1
$\begingroup$

I want to compare beta weights across different logistic regression models (one per subject) and therefore standardize beta weights. I would use t-scores and then test t-scores from different models against zero to estimate whether there is an significant effect across subjects. However, I recently saw one line of code where betas are standardized by (??) beta=beta./sqrt(sum(beta^2)). Can anyone explain to me why you would standardize that way and what are the advantages compared to t-scores?

Thanks! Laurie

$\endgroup$
  • $\begingroup$ What exactly do you want to compare and why? Could you give us examples? $\endgroup$ – Tim Apr 23 at 16:22
  • $\begingroup$ Sure--for example, I want to assess the influence of task difficulty on response (right button yes/no) in the context of other variables. For each subject I would get a beta vector ( one weight for each factor) which I want to average across subjects. However I want to standardize betas before averaging or further testing. Usually I use average t-score but I don`t understand whats the reasoning behind the above described approach? $\endgroup$ – Laurie Apr 23 at 18:15
  • $\begingroup$ Why separate model per subject rather then random effects model? $\endgroup$ – Tim Apr 23 at 18:17
  • $\begingroup$ Sounds intresting, thanks! I will definitely try that! But do you have any thoughts on my previous question? $\endgroup$ – Laurie Apr 23 at 18:25
1
$\begingroup$

Instead of estimating separate models per each student and then trying to make the parameters comparable, better use a single mixed-effects model for all students (see other questions tagged as ). In such model you would use random slopes for students, where the slopes would follow common distribution. By doing this, the only thing that you'd need to test is if their common distribution is centred at zero. Moreover, if this is a test data and you want to study things like task difficulty, then this sounds like a problem for Item Response Theory model and such models can be treated as a special case of mixed-effects logistic regression models. If it is a single test taken by different students and you want to study the properties of the test that are common for all the students, then this is another argument for using a single model.

$\endgroup$
  • $\begingroup$ Hi Tim, thanks for your answer. However, since I want to correlate model variables with other factors on a group level (eg. hormonal coneventrations) I need one estimate of the influence of task difficulty on choice per subject and cannot provide one estimate across subjects and trials, right? $\endgroup$ – Laurie Apr 25 at 8:59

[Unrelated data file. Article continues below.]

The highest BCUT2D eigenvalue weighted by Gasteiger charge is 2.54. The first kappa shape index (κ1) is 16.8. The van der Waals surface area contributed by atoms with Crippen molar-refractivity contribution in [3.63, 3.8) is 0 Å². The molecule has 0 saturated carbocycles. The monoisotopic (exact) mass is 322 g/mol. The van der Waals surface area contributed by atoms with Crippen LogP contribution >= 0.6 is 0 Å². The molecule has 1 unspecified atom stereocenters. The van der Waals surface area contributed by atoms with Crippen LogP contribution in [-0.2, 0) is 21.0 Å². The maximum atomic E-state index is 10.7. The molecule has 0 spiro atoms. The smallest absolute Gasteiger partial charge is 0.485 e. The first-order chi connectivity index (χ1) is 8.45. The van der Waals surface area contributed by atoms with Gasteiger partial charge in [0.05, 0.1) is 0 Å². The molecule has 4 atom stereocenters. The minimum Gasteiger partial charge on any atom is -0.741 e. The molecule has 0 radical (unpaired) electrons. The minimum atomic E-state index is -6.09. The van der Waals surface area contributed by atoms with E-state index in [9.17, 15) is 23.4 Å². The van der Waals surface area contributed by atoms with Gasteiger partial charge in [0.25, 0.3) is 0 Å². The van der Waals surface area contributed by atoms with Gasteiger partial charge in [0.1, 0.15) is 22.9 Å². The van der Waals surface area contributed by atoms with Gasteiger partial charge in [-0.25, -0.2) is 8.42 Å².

• $\begingroup$ @Laurie I'm not sure if I follow you. $\endgroup$ – Tim Apr 25 at 9:52
  • $\begingroup$ Maybe I got something wrong here. In my understanding using a single mixed model would result in one estimate of the influence of task difficulty on choice across subjects ( so one weight for all subjects). However, I would like to correlate the weights that I obtained for each subject (in this case 25 describing the individual influence of task difficulty on choice ) with other parameters which I have only measured on the group level (for instance one specific hormonal concentrations). Adding those to the model does not make sense since they do not change across trials, right? $\endgroup$ – Laurie Apr 25 at 16:20
  • 1
    $\begingroup$ @Laurie no. One estimate would be a global fixed effects model. In mixed effects model you would have separate effects per each subject, but under assumption that they all follow common distribution (you seem to be interested exactly in this distribution). $\endgroup$ – Tim Apr 25 at 16:32
  • $\begingroup$ yiai it actually sounds exactly what I am looking for! I think I got it now- Thanks for your time!!!! $\endgroup$ – Laurie Apr 26 at 7:48

Your Answer

By clicking “Post Your Answer”, you agree to our terms of service, privacy policy and cookie policy

Not the answer you're looking for? Browse other questions tagged or ask your own question.